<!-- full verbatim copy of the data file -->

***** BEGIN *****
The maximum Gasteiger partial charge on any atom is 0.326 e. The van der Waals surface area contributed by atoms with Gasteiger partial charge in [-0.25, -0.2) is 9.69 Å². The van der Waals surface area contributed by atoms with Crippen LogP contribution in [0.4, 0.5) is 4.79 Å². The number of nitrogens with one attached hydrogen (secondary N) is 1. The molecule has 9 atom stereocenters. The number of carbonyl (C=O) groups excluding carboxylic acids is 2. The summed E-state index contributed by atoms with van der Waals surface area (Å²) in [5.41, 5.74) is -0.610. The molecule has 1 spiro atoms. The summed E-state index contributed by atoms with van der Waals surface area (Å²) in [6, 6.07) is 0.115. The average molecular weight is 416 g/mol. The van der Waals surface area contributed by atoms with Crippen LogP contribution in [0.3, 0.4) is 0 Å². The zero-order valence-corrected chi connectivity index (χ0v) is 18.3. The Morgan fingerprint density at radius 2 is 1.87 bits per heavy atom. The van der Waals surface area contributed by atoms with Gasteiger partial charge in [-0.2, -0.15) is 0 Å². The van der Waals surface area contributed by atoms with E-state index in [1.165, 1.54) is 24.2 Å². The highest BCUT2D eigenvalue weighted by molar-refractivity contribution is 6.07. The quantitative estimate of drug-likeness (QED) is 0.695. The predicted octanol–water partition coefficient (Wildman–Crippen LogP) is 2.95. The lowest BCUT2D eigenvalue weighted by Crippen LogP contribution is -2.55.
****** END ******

The maximum Gasteiger partial charge on any atom is 0.326 e. The van der Waals surface area contributed by atoms with Gasteiger partial charge in [-0.25, -0.2) is 9.69 Å². The van der Waals surface area contributed by atoms with Crippen LogP contribution in [0.4, 0.5) is 4.79 Å². The number of nitrogens with one attached hydrogen (secondary N) is 1. The molecule has 9 atom stereocenters. The number of carbonyl (C=O) groups excluding carboxylic acids is 2. The summed E-state index contributed by atoms with van der Waals surface area (Å²) in [5.41, 5.74) is -0.610. The molecule has 1 spiro atoms. The summed E-state index contributed by atoms with van der Waals surface area (Å²) in [6, 6.07) is 0.115. The average molecular weight is 416 g/mol. The van der Waals surface area contributed by atoms with Crippen LogP contribution in [0.3, 0.4) is 0 Å². The zero-order valence-corrected chi connectivity index (χ0v) is 18.3. The Morgan fingerprint density at radius 2 is 1.87 bits per heavy atom. The van der Waals surface area contributed by atoms with Gasteiger partial charge in [-0.2, -0.15) is 0 Å². The van der Waals surface area contributed by atoms with E-state index in [1.165, 1.54) is 24.2 Å². The highest BCUT2D eigenvalue weighted by molar-refractivity contribution is 6.07. The quantitative estimate of drug-likeness (QED) is 0.695. The predicted octanol–water partition coefficient (Wildman–Crippen LogP) is 2.95. The lowest BCUT2D eigenvalue weighted by Crippen LogP contribution is -2.55.